The Framework of Criminal Law
Legislation on Bias-motivated Violence
|Bias-motivated Violent Crimes as Specific Offenses||Bias as an Express General Aggravating Factor||Bias as an Aggravating Factor in Specific Common Crimes|
Bias Types Covered by Provisions on Aggravating Circumstances
|Race/National Origin/Ethnicity||Religion||Sexual Orientation||Gender||Disability||Other|
The Criminal Code of Portugal does not contain any general penalty enhancement provisions for crimes committed with bias motivations as an aggravating circumstance. Article 71(2)(c) is a general sentencing provision that allows for the aims and motivations of the offender to be considered in sentencing, although there is no explicit reference to racist or other bias motives.
Bias as an Aggravating Factor in Specific Common Crimes
Articles of the Criminal Code relating to homicide, severe assault, and assault deal with bias motivations. Part 2(e) of Article 132 of the Criminal Code (aggravated homicide) stipulates that motives of racial, religious or political hatred are regarded as aggravating circumstances resulting in a heavier penalty. As a result of amendments to the criminal code in September 2007, bias based on sexual orientation is now similarly considered an aggravating factor in those same crimes. Whereas homicide is punishable by imprisonment for a period of between 8 to 16 years, aggravated homicide is punishable by imprisonment for a period of between 12 to 25 years.
Similarly, Article 146(2) makes reference to the same aggravating circumstances that can be applied to enhance the penalties in cases of assault (Article 143) and severe assault (Article 144). Whereas simple assault is punishable by fine or up to three years in prison, aggravated simple assault can be punished by up to four years in prison. Whereas severe assault is punishable by up to ten years in prison, aggravated severe assault can be punished by 3-12 years in prison.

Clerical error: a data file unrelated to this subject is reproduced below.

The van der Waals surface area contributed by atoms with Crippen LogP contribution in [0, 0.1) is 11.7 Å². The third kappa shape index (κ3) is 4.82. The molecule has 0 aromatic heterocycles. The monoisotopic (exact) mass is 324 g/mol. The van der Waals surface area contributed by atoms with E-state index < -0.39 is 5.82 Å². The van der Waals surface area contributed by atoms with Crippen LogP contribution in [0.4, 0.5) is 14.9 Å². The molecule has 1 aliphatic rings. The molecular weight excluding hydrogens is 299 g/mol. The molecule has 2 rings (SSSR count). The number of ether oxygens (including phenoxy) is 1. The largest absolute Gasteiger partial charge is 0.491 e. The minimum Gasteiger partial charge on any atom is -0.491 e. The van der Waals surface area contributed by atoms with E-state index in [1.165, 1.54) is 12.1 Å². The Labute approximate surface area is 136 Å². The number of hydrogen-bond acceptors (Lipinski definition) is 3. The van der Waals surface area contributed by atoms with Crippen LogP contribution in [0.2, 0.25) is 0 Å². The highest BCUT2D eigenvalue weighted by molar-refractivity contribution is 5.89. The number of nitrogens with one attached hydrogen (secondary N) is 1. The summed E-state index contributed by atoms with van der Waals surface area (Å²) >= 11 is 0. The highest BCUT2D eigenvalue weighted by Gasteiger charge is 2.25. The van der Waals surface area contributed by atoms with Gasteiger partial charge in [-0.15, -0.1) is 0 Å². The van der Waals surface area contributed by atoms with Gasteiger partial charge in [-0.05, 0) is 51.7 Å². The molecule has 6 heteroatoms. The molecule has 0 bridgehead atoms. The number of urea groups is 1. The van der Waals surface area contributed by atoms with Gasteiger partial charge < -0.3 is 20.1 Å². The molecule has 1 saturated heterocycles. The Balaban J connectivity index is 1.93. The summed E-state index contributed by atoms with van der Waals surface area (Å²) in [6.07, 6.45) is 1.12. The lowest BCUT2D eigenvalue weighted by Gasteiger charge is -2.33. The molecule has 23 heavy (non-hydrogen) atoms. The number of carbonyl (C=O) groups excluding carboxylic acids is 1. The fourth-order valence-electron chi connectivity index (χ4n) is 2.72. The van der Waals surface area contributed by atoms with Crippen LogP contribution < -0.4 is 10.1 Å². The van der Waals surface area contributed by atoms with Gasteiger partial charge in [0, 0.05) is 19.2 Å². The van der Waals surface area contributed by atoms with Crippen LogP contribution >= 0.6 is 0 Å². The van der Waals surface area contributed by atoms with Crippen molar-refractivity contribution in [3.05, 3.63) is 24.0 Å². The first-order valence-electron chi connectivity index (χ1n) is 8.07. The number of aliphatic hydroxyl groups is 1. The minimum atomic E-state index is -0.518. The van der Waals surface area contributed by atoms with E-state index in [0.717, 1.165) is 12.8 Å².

In its Third Report on Portugal (2007), the European Commission against Racism and Intolerance (ECRI) notes that provisions in Article 132(2)(e) and 142(2) have been used infrequently, explaining that this is partly due to the fact that “the police tend not to give sufficient emphasis to the racist nature of offences, in some cases because the victims themselves fail to draw their attention to it. There is also a view that the police sometimes refuse to consider the racist aspect of an offence even when the victim or witnesses insist that it was racially motivated. Prosecutors, for their part, are said to be insufficiently aware of the potentially racist aspect of certain offences and so fail to target their investigations accordingly.”
 OSCE/ODIHR, “Portugal: Hate Crimes,” Legislationline, available at: http://www.legislationline.org/?tid=218&jid=38&less=false; see also Criminal Code of Portugal, available at: http://www.unifr.ch/derechopenal/legislacion/pt/CPPortugal.pdf.
 FRA, “Thematic Legal Study on Homophobia and Discrimination on Grounds of Sexual Orientation (Portugal),” February 2008, http://fra.europa.eu/fra/material/pub/comparativestudy/FRA-hdgso-NR_PT.pdf.
 ECRI, “Third Report on Portugal,” 30 June 2006 made public on 13 February 2007, para. 12.